C57BL/6 mice infected with LRV1+ Lg or LRV1- Lg parasites. (A) Mice were sacrificed 4 weeks post infection and IFN-γ levels were analysed in the supernatant (SN) of restimulated cells with recombinant LRVc by ELISA to assess the cellular immune response against LRVc (white LRV1- Lg and black LRV1+ Lg) or control mice (grey). (B) Mice were bled 8 weeks post infection. Sera were collected and tested for the presence of IgG specific to the LRV1c protein by ELISA (see Materials and Methods). IgG were analyzed form sera of infected mice (white LRV1- Lg and black LRV1+ Lg) or control mice (grey). Results are means±SEM. Statistical significance tested by a two-way ANOVA, using Prism5 Graphpad software (n = 5, *: P<0.05, **: P<.005, ***: P<0.0005). Representative of 2 independent experiments.
Immunization with recombinant LRV1 capsid alone induces a mixed Th2/Th1-type response
To assess the protective capacity of LRV1c, C57BL/6 mice were immunized (IM) with 10 μg of LRV1c. Immunizations were performed twice (fifteen days apart), and mice were infected with LRV1+ Lg parasites three weeks after the second immunization. No differences were observed between LRV1c-immunized mice, or the non-immunized control group, in either footpad lesion size or in parasite burden (Fig 2A and 2B). To understand why the immunization failed to control the exacerbation caused by LRV1, we investigated which type of immune response was raised against the capsid. Indeed, the humoral response against LRV1c was a mixed Th1/Th2 response, shown by the presence of high levels of IgG2 and IgG1 in sera of immunized animals (S2 Fig), possibly explaining the lack of protection and demonstrating that specific adjuvants should be included in the vaccine formulation.
Mice were injected twice intramuscularly with 10μg of LRV1c, 3 weeks apart. After the second vaccination, mice were infected in the hind of the footpad with 3x106 LRV1+ Lg parasites. Footpad thickness was measured weekly (A) and parasite load (B) was measured by bioluminescence at 4 weeks post-infection. (B) Statistical significance tested by a two-way ANOVA, using Prism5 Graphpad software (n = 5, *: P<0.05, **: P<0.005, ***: P<0.0005). Representative of 5 independent experiments.
Immunization with adjuvanted LRV1c confers significant protection against LRV1+ Lg infection
In a preliminary experiment, several adjuvant systems were tested in LRV1c formulations: a squalene-in-water emulsion (SWE), a squalene-in-water emulsion containing Monophosphoryl lipid A (SM), a water-in-oil emulsion (Montanide ISA-720), liposomes containing QS-21 saponin (LQ) and CpG ODN-1826 (CpG). After two immunizations with these preparations, mice were infected with LRV1+ Lg and disease progression was followed by measuring footpad swelling and parasite burden. Results showed that LRV1c formulated with either Montanide ISA-720 or CpG were able to confer significant reduction in footpad lesion size (Fig 3A and 3B), as well as a strong reduction in parasite load at the peak of infection (Fig 3C). However, further analysis showed that ISA-720 induced continuous activation of the immune system caused by the limited reabsorption of the adjuvant and its persistence as a sterile abscess at the site of injection. Therefore, we decided to limit our study to a formulation based on LRV1c (10μg/mouse) containing CpG (50 μg/mouse) (LRV1c+CpG).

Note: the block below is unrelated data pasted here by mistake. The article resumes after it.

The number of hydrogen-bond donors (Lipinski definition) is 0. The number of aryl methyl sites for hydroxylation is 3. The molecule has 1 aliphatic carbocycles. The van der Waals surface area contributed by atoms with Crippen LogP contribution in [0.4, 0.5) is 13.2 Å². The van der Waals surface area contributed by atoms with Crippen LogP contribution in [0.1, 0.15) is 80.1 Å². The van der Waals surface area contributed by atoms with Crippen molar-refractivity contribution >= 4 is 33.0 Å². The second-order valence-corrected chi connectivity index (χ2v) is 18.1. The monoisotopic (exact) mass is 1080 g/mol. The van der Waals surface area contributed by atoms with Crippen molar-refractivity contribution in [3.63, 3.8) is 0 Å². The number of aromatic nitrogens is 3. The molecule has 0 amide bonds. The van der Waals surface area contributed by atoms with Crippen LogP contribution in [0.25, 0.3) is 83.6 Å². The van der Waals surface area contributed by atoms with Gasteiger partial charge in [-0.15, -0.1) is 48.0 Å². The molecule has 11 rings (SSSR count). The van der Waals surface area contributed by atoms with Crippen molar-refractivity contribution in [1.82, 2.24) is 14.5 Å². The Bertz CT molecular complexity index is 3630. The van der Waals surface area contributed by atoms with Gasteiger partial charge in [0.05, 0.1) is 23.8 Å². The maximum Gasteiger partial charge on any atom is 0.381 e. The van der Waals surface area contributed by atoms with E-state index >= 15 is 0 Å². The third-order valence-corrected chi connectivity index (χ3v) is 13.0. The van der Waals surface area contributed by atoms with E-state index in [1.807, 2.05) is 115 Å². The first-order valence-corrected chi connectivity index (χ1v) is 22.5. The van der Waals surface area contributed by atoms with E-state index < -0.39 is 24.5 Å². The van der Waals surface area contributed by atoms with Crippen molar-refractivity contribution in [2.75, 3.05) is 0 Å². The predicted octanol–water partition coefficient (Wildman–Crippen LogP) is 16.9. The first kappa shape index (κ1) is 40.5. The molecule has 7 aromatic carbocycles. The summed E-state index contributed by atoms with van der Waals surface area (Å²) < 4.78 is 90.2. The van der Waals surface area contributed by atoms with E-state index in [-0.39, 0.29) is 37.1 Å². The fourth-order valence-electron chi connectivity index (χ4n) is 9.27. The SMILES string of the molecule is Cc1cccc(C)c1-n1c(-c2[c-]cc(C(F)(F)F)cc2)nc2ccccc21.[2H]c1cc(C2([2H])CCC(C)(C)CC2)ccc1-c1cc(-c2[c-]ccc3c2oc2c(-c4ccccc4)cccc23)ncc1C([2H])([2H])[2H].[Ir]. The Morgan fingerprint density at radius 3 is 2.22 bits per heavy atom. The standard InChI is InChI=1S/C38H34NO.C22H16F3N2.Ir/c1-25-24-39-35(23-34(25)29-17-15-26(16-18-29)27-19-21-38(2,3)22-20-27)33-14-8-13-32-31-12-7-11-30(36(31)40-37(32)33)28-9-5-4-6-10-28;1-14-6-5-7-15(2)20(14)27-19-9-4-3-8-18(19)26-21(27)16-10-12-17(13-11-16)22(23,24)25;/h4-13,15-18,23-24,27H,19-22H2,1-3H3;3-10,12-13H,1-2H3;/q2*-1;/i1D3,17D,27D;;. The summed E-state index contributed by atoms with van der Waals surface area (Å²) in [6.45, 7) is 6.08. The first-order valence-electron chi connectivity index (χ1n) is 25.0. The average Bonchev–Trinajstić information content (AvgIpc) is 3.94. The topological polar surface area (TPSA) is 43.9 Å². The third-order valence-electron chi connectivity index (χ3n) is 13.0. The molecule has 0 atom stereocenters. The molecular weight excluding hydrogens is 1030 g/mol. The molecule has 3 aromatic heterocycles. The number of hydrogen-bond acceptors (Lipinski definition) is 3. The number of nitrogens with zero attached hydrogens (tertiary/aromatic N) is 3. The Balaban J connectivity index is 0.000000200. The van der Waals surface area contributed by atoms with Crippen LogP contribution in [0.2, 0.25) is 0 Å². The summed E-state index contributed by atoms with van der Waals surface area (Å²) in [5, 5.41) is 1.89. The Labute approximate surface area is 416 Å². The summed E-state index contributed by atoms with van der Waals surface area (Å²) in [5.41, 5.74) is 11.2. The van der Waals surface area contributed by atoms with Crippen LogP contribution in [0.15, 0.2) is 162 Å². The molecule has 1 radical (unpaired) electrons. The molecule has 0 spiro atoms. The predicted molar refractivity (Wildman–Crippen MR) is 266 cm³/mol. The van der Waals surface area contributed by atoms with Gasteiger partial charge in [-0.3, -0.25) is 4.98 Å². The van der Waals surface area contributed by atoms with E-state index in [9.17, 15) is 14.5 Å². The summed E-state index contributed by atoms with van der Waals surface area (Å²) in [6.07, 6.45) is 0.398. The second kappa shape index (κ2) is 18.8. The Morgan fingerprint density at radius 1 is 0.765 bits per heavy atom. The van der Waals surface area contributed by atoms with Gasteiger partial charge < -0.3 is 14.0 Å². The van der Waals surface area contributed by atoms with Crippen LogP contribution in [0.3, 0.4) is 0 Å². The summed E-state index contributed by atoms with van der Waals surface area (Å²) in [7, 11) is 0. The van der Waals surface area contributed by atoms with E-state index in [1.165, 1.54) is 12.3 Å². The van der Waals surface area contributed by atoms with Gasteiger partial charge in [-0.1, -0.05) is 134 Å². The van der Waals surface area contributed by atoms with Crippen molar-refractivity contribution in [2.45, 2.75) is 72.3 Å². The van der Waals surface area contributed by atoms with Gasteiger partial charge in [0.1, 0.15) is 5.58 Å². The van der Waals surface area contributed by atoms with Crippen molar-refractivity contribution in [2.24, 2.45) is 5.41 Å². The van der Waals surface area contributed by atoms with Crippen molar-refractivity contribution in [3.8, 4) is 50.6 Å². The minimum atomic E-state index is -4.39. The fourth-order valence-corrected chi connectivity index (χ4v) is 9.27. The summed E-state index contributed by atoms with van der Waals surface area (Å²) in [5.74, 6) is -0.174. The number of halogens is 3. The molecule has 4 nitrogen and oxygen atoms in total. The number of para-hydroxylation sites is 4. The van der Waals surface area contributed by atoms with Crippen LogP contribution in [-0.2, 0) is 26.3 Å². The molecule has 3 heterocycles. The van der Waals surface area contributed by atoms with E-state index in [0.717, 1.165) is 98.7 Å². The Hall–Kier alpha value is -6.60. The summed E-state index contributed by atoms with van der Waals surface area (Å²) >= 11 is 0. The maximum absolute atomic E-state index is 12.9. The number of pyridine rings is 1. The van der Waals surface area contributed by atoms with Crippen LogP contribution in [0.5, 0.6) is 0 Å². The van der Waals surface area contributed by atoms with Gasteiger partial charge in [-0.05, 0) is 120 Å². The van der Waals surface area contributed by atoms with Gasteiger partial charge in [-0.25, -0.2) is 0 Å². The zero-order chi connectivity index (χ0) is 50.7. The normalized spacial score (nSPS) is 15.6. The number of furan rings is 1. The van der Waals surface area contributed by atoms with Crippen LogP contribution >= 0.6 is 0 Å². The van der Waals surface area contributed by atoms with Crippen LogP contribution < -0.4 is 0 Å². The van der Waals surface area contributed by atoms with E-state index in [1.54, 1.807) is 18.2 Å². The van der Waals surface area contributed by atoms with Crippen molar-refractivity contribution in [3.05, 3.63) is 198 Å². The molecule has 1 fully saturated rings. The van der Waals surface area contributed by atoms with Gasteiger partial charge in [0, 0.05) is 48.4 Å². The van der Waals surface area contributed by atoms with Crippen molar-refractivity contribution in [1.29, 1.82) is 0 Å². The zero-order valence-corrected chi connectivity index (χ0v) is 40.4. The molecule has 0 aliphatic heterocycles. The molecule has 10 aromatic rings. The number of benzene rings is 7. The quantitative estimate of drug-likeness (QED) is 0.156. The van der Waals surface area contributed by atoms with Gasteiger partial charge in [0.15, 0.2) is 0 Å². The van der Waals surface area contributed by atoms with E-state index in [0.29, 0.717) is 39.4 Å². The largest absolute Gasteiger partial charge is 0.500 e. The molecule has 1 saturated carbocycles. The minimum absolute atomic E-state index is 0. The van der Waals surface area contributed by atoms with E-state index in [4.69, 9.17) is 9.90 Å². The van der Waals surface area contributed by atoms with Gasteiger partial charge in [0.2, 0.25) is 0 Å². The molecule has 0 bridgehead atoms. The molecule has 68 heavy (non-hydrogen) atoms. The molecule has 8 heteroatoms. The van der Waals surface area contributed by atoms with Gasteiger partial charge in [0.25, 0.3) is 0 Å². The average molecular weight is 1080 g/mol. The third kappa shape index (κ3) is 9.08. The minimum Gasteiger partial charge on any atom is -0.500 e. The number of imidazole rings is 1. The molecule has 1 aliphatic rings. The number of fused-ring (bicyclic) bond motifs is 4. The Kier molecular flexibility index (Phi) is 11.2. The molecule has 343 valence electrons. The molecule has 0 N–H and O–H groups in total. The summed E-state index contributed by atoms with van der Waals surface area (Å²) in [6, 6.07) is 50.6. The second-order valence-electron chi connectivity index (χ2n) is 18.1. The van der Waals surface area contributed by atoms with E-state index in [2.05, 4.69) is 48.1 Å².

LRV1c was formulated with various adjuvants like: squalene-in-water emulsion (SWE), squalene-in-water emulsion with MPL (SM), water-in-oil emulsion (Montanide ISA-720), liposome-saponin-based adjuvant (LQ) and CpG ODN-1826. Mice were vaccinated twice 21 days apart and then infected with LRV1+ L.g parasites 21 days after the second inoculation. (A-B) Footpad lesion size was measured weekly and parasite load was quantified by bioluminescence at the peak of infection (C). Results are means±SEM. (A-B) Statistical significance tested by a two-way ANOVA, using Prism5 Graphpad software (n = 5, *: P<0.05, **: P<.005, ***: P<0.0005). Representative of 2 independent experiments. C) Statistical significance tested by a 2-tailed Student’s t-test using Prism5 Graphpad software (n = 5, *: P<0.05, **: P<0.005, ***: P<0.0005 vs Vehicle Control). Representative of 2 independent experiments.
LRV1c vaccination confers protection in an LRV1-specific manner
Having defined a possible adjuvant, we confirmed the protective effect of LRV1c vaccine formulated with CpG (LRV1c+CpG) in vivo. C57BL/6 mice were infected with either LRV1+ Lg or LRV1- Lg, 3 weeks after three immunizations to enhance protection. Significant protection against LRV1 was only conferred by an LRV-specific response, as protection was found in LRV1+ Lg infected mice (Fig 4A, 4B and 4C) but not in their LRV1- Lg infected counterparts. Indeed, LRV1- Lg infected mice showed no difference in disease progression compared to non-immunized mice in terms of footpad swelling and parasite burden at the site of infection (Fig 4D, 4E and 4F). We observed a significant decrease in lesion size and parasite burden after three rounds of immunization compared to the previous experiments, where mice were immunized only twice with LRV1c+CpG (Fig 3B and 3C). In parallel, we also checked that CpG did not induce any protective effect on its own, as it had no effect on disease progression or parasite load when used alone (S3 Fig).
C57BL/6 mice were immunized 3 times IM, 15 days apart with LRV1c+CpG or PBS as a control. 21 days after the third vaccination, mice were infected with either LRV1+ Lg or LRV1- Lg. (A) Change in footpad swelling of mice immunized with LRV1c+CpG (white square) or vehicle control (black square) and infected with LRV1+ Lg. (B-C) In vivo bioluminescence of mice challenged with LRV1c+CpG (white) or vehicle control (black) and infected with LRV1+ Lg at the peak of infection. (D) Change in footpad swelling of mice immunized with LRV1c+CpG (white circle) or vehicle control (black circle) and infected with LRV1- Lg. (E-F) In vivo bioluminescence of mice immunised with LRV1c+CpG (white) or vehicle control (black) and infected with LRV1- Lg at the peak of infection. Results are means±SEM. (A and D) Statistical significance tested by a two-way ANOVA, using Prism5 Graphpad software (n = 5, *: P<0.05, **: P<.005, ***: P<0.0005). (B-E) Statistical significance tested by a 2-tailed Student’s t-test using Prism5 Graphpad software (n = 5, *: P<0.05, **: P<0.005, ***: P<0.0005). Representative of 8 independent experiments.